|Scientific Name:||Hemiscyllium hallstromi|
|Species Authority:||Whitley, 1967|
|Taxonomic Source(s):||Eschmeyer, W.N., Fricke, R. and Van der Laan, R. (eds). 2016. Catalog of Fishes: genera, species, references. Updated 31 March 2016. Available at: http://researcharchive.calacademy.org/research/ichthyology/catalog/fishcatmain.asp. (Accessed: 31 March 2016).|
|Red List Category & Criteria:||Vulnerable B1ab(iii) ver 3.1|
|Assessor(s):||Dudgeon, C.L., Heupel, M.R., Kyne, P.M. & Allen, G.|
|Reviewer(s):||Lawson, J. & Dulvy, N.K.|
|Facilitator/Compiler(s):||Kyne, P.M., Walls, R.H.L., Simpfendorfer, C. & Chin, A.|
The Papuan Epaulette Shark (Hemiscyllium hallstromi) is a poorly known species endemic to the Gulf of Papua (Papua New Guinea). The species has a limited distribution with most records from the Port Moresby region, although records extend to the eastern tip of Papua New Guinea. The species is likely to be exposed to threats in the Gulf of Papua region including industrial and artisanal fisheries, river-borne pollutants and sedimentation from mining run-off, dynamite fishing, oil exploration and pipeline development, and localised sewerage effluent from Port Moresby. Furthermore, a prawn trawl fishery operates in the Gulf of Papua and there are extensive artisanal reef fisheries in which sharks are caught with gill and drive nets. As for other Hemiscyllium species, it is likely to be restricted to shallow water regions (<30 m depth). Given the continental shelf is narrow (<20 km width) across its known distribution, the Papuan Epaulette Shark has a limited extent of occurrence (<20,000 km²). This restricted extent of occurrence, limited number of locations (<10 locations) and inferred continuing decline in quality of habitat due to habitat degradation, result in an assessment of the Papuan Epaulette Shark as Vulnerable.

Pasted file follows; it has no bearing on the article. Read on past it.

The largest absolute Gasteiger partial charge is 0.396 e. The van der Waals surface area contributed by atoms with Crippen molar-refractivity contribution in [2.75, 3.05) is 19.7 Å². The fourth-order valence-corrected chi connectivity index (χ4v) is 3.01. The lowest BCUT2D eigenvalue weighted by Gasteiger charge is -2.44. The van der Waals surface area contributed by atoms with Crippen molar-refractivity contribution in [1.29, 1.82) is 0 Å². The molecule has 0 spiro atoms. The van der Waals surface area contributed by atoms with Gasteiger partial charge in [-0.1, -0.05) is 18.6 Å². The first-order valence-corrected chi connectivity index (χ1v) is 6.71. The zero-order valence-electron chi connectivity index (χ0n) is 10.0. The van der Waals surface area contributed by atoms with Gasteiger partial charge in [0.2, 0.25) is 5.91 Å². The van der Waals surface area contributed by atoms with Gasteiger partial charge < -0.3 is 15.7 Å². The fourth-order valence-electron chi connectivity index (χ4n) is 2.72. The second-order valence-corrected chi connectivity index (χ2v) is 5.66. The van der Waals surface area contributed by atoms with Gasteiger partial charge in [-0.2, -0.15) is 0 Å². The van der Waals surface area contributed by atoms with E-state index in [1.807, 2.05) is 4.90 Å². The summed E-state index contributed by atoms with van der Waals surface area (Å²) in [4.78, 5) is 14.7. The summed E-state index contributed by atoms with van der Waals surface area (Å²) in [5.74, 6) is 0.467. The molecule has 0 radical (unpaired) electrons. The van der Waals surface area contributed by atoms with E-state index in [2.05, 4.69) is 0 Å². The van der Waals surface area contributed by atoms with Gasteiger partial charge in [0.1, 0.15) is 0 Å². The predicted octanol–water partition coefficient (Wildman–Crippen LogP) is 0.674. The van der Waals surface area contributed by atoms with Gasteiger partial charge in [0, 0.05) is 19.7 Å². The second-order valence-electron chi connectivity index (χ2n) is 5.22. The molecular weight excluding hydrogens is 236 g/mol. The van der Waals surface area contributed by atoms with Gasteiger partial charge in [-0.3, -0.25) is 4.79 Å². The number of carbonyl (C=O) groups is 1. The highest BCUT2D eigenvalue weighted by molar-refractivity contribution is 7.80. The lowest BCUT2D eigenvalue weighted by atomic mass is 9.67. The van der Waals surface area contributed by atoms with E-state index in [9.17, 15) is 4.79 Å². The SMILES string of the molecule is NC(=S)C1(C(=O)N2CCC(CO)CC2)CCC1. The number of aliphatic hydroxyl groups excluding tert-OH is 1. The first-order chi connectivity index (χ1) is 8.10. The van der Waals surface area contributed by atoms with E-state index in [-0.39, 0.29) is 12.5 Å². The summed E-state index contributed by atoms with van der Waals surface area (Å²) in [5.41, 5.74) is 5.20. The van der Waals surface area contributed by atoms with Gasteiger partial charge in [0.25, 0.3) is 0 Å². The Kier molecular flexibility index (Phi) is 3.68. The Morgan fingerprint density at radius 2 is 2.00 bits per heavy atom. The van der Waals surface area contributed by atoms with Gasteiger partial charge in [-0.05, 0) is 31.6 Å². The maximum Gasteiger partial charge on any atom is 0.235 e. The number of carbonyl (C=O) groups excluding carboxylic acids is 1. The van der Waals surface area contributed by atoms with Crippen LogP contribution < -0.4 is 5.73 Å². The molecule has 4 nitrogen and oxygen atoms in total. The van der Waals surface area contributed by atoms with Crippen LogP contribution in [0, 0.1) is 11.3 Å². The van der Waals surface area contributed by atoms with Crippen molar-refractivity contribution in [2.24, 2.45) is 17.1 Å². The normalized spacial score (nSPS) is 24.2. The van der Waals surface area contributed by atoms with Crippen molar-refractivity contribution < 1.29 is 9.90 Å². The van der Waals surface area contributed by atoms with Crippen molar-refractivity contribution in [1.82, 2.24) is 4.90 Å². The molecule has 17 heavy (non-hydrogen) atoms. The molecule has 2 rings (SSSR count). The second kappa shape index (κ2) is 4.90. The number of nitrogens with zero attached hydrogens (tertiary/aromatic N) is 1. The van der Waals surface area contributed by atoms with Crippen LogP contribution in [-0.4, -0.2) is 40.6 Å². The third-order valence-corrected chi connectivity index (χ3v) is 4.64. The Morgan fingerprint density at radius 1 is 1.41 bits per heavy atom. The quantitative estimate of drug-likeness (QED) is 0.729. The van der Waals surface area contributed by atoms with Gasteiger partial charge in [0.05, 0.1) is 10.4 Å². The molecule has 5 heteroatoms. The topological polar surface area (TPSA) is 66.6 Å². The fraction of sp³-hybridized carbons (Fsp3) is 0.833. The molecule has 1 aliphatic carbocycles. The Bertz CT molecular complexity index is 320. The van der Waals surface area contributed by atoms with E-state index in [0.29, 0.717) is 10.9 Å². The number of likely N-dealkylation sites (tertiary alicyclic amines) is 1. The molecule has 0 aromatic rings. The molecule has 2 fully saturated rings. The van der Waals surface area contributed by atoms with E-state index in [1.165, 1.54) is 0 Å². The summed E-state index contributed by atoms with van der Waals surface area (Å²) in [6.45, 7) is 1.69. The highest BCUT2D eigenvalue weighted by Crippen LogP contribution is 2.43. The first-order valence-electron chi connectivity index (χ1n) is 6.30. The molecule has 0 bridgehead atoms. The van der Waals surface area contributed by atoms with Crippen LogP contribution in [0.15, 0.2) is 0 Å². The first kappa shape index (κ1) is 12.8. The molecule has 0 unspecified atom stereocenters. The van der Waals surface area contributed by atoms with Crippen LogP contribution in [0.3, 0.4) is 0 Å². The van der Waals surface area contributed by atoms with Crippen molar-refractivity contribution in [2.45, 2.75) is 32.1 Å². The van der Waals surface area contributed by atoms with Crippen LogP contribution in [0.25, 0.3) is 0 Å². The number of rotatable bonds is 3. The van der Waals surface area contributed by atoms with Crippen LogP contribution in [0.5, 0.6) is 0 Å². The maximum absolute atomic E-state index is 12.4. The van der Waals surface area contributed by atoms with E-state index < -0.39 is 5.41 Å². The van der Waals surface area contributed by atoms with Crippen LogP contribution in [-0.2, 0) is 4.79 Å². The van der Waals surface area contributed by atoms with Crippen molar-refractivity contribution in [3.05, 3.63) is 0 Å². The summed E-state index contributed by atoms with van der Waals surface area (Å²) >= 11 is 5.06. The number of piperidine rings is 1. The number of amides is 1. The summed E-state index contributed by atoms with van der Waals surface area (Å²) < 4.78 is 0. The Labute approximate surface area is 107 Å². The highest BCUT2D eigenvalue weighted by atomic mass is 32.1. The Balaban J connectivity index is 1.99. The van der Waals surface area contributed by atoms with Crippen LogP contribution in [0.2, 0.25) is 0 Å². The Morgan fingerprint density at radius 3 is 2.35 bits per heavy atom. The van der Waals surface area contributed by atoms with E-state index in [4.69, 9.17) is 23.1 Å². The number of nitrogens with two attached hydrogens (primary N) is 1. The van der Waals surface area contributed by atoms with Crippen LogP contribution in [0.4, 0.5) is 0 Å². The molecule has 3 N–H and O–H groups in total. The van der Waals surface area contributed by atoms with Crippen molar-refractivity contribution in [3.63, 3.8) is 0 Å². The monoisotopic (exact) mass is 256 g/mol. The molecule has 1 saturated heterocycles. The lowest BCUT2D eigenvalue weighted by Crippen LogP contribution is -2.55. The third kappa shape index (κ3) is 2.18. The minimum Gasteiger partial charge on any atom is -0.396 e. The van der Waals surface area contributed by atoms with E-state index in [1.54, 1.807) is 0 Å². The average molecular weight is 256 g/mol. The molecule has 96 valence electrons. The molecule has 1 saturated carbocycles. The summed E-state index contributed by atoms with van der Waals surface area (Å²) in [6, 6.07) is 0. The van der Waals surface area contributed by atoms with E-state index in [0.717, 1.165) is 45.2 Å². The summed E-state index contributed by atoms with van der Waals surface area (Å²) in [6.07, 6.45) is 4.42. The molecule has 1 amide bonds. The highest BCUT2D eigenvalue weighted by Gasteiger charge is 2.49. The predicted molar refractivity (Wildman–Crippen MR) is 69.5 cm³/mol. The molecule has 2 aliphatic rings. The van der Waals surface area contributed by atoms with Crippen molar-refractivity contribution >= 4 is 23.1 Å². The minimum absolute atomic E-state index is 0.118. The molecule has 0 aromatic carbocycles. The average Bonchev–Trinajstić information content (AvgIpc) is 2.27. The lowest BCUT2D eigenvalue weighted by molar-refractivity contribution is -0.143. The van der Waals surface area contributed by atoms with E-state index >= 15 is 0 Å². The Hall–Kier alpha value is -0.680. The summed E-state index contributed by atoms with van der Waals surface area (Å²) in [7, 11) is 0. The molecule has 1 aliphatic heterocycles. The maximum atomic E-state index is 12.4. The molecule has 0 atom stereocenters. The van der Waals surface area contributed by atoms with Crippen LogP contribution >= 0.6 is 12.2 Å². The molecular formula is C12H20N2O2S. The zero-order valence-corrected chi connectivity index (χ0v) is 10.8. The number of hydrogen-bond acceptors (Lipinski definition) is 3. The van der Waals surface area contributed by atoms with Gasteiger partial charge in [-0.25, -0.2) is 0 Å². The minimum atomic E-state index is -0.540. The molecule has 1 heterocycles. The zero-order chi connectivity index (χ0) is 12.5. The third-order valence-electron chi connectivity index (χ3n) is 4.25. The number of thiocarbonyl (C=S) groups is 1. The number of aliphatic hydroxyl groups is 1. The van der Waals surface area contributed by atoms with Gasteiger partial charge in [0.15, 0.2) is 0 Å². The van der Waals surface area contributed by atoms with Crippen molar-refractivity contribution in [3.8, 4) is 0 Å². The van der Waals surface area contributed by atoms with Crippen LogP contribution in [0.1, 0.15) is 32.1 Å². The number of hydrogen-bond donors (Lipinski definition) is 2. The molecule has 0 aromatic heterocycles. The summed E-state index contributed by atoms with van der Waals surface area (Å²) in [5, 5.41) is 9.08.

|Previously published Red List assessments:|
|Range Description:||The Papuan Epaulette Shark is known to occur in the Western South Pacific, in Papua New Guinea (Gulf of Papua to Milne Bay; Allen et al. 2013). As for other Hemiscyllium species, the Papuan Epaulette Shark is likely to be restricted to shallow waters (<30 m depth, Allen and Erdmann 2008) resulting in a restricted coastal distribution given the narrow continental shelf (<20 km width) along the southern edge of Papua New Guinea east of Port Moresby. A single report of this species from the Torres Strait (Heupel and Kyne 2003) is unconfirmed and more likely to be the Epaulette Shark (Hemiscyllium ocellatum) (G. Allen, unpubl. data).|
Native:Papua New Guinea (Papua New Guinea (main island group))
|FAO Marine Fishing Areas:|
Pacific – western central
|Range Map:||Click here to open the map viewer and explore range.|
|Population:||Little is known about the population size in this range and no scientific data are currently available.|
|Current Population Trend:||Unknown|
|Habitat and Ecology:||This species lives in shallow, coastal, tropical waters on seagrass beds and occasional rock and coral outcrops (G. Allen, unpubl. data). The Papuan Epaulette Shark reaches a maximum size of 77 cm total length (TL). Males mature between 48 to 64 cm TL (Compagno 2001). The biology of this species is almost entirely unknown. It is likely to be oviparous as for other Hemiscyllium sharks (Compagno 2001).|
|Continuing decline in area, extent and/or quality of habitat:||Yes|
|Use and Trade:||No information available on utilization. Hemiscyllium species regularly enter the aquarium trade, but it is unknown if that is the case for this species (Compagno 2001). This species may be taken in artisanal reef gillnet fisheries (Dalzell et al. 1996).|